guides disposed in spaced relation to each other and secured to opposite downstream sides of the orifree plate, each of said guides being spaced away from and out of the path of flow through the orifice,

a slide,

interfitting tongues on and grooves in said slide and said guides for sliding the slide in the guides on the orifice plate over the orifice to control flow therethrough, and

means for sliding the slide within the guides.

2. The invention of claim 1 including: an orifice cone mounted on the orifice plate at the orifice projecting upstream into the upstream entrance area,

the orifice cone forming a transition area of the entrance area to the orifice,

the valve chamber being open at one end and having sufficient space in the direction of the path of flow for insertion into and removal of the orifice plate, guides, slide and cone from the valve chamber, and

a removable closure closing the opening to the valve chamber.

3. The invention of claim 2 wherein the inner surfaces of the orifice cone, the mounting surfaces of the interfitting tongues and grooves of the guides and slide, the orifice area of the orifice plate, and the upstream side of the slide are hardfaced.

4. An internal valve assembly for use in the valve chamber of the body of a refinery control valve of the slide type, the assembly including:

an orifice plate having an orifice therein adapted to be attached to the body in the valve chamber at its upstream entrance area,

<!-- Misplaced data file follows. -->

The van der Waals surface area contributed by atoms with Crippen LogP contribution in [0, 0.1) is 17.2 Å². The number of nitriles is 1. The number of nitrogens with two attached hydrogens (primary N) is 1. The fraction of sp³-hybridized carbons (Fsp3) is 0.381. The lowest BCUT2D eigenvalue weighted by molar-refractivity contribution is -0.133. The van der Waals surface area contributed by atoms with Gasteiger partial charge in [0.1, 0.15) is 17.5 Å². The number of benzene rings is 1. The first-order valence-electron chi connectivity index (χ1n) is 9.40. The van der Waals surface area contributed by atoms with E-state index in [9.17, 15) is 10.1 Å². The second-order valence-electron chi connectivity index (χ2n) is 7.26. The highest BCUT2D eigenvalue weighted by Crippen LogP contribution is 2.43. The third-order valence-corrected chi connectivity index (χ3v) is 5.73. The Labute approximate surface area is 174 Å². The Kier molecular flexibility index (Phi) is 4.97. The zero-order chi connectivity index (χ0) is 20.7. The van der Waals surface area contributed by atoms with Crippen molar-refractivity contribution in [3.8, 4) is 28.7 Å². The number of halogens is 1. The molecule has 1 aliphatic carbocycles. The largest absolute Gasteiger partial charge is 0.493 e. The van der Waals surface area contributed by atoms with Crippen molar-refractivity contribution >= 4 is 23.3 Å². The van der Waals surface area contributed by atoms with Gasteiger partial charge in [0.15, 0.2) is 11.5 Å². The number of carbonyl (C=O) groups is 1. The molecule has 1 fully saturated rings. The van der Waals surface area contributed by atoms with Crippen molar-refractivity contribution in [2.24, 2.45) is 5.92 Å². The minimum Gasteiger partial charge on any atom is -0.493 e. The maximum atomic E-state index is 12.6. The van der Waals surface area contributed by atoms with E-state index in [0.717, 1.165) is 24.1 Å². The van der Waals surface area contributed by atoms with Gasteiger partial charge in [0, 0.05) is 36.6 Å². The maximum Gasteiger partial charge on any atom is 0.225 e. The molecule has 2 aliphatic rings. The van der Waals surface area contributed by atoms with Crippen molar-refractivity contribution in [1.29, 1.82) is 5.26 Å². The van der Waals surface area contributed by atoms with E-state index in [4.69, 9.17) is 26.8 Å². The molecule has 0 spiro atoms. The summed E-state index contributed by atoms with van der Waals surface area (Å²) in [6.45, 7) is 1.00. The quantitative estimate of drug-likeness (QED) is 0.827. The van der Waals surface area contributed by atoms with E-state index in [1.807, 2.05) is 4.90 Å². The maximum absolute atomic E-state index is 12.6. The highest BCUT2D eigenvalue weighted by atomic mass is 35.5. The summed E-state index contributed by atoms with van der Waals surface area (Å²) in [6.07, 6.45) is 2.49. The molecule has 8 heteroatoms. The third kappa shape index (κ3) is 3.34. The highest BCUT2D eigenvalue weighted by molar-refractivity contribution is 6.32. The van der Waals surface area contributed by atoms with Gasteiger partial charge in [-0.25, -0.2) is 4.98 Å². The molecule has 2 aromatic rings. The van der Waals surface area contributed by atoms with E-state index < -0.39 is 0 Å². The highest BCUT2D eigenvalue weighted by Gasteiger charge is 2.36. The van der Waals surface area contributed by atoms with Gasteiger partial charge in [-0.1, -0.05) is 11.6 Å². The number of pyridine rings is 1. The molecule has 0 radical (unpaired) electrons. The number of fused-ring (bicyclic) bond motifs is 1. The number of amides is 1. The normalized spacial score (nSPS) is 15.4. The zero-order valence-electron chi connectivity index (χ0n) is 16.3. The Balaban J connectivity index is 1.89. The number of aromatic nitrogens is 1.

an orifice cone attached to the upstream side of the orifice plate which projects into the upstream entrance area to the valve chamber when the orifice plate is attached as aforesaid,

guides disposed in spaced relation to each other and secured to opposite downstream sides of the orifice plate, each of said guides being spaced away from and out of the path of flow through the orifice,

a slide, and

interfitting tongues on and grooves in said slide and said guides for sliding the slide in the guides on the orifice plate and over the orifice to control flow therethrough,

the orifice plate, orifice cone, guides and slide being insertable into and removable as a unit from the valve chamber of the body.

5. The invention of claim 4 wherein the inner surfaces of the orifice cone, the mounting surfaces of the interfitting tongues and grooves of the guides and slide, the orifice area of the orifice plate, and the upstream side of the slide are hardfaced.

Patent Citations
Cited PatentFiling datePublication dateApplicantTitle
US1133650 *Jan 20, 1915Mar 30, 1915Hugo LentzValve.
US1986600 *Sep 6, 1933Jan 1, 1935Gulf Res & Dev CorpVariable orifice choke valve
US2596817 *Nov 10, 1944May 13, 1952Standard Oil Dev CoSlide valve